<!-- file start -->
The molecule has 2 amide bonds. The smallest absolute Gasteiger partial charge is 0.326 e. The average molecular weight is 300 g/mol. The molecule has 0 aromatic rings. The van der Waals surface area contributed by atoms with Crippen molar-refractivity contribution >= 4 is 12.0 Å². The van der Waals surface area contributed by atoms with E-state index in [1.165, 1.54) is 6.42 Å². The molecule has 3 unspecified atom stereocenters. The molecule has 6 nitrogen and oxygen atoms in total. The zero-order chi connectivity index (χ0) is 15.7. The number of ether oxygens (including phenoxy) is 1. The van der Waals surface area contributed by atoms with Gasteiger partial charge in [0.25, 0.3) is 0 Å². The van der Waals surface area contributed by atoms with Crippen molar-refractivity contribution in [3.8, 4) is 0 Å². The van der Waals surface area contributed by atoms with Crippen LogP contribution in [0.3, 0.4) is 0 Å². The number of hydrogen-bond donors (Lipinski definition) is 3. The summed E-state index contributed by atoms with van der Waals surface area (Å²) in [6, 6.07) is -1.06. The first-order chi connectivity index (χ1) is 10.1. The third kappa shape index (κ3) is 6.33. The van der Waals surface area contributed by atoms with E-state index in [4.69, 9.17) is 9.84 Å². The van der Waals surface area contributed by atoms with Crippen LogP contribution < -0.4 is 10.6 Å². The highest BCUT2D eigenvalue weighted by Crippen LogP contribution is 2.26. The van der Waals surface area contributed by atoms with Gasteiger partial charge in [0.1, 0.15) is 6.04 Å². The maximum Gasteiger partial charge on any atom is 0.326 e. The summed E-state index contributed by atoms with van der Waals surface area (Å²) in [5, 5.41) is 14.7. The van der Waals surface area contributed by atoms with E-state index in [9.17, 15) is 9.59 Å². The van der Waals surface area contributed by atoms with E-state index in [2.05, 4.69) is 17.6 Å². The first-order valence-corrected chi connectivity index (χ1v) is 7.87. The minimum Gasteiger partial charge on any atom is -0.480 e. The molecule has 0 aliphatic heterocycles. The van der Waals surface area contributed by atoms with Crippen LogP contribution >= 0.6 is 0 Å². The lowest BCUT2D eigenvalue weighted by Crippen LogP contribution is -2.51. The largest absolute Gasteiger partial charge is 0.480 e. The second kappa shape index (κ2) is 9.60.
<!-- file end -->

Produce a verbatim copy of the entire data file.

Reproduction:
The molecule has 2 amide bonds. The smallest absolute Gasteiger partial charge is 0.326 e. The average molecular weight is 300 g/mol. The molecule has 0 aromatic rings. The van der Waals surface area contributed by atoms with Crippen molar-refractivity contribution >= 4 is 12.0 Å². The van der Waals surface area contributed by atoms with E-state index in [1.165, 1.54) is 6.42 Å². The molecule has 3 unspecified atom stereocenters. The molecule has 6 nitrogen and oxygen atoms in total. The zero-order chi connectivity index (χ0) is 15.7. The number of ether oxygens (including phenoxy) is 1. The van der Waals surface area contributed by atoms with Gasteiger partial charge in [0.25, 0.3) is 0 Å². The van der Waals surface area contributed by atoms with Crippen molar-refractivity contribution in [3.8, 4) is 0 Å². The van der Waals surface area contributed by atoms with Crippen LogP contribution in [0.3, 0.4) is 0 Å². The number of hydrogen-bond donors (Lipinski definition) is 3. The summed E-state index contributed by atoms with van der Waals surface area (Å²) in [6, 6.07) is -1.06. The first-order chi connectivity index (χ1) is 10.1. The third kappa shape index (κ3) is 6.33. The van der Waals surface area contributed by atoms with E-state index in [4.69, 9.17) is 9.84 Å². The van der Waals surface area contributed by atoms with Crippen LogP contribution < -0.4 is 10.6 Å². The highest BCUT2D eigenvalue weighted by Crippen LogP contribution is 2.26. The van der Waals surface area contributed by atoms with Gasteiger partial charge in [0.1, 0.15) is 6.04 Å². The maximum Gasteiger partial charge on any atom is 0.326 e. The summed E-state index contributed by atoms with van der Waals surface area (Å²) in [5, 5.41) is 14.7. The van der Waals surface area contributed by atoms with E-state index in [9.17, 15) is 9.59 Å². The van der Waals surface area contributed by atoms with E-state index in [2.05, 4.69) is 17.6 Å². The first-order valence-corrected chi connectivity index (χ1v) is 7.87. The minimum Gasteiger partial charge on any atom is -0.480 e. The molecule has 0 aliphatic heterocycles. The van der Waals surface area contributed by atoms with Crippen LogP contribution >= 0.6 is 0 Å². The lowest BCUT2D eigenvalue weighted by Crippen LogP contribution is -2.51. The largest absolute Gasteiger partial charge is 0.480 e. The second kappa shape index (κ2) is 9.60.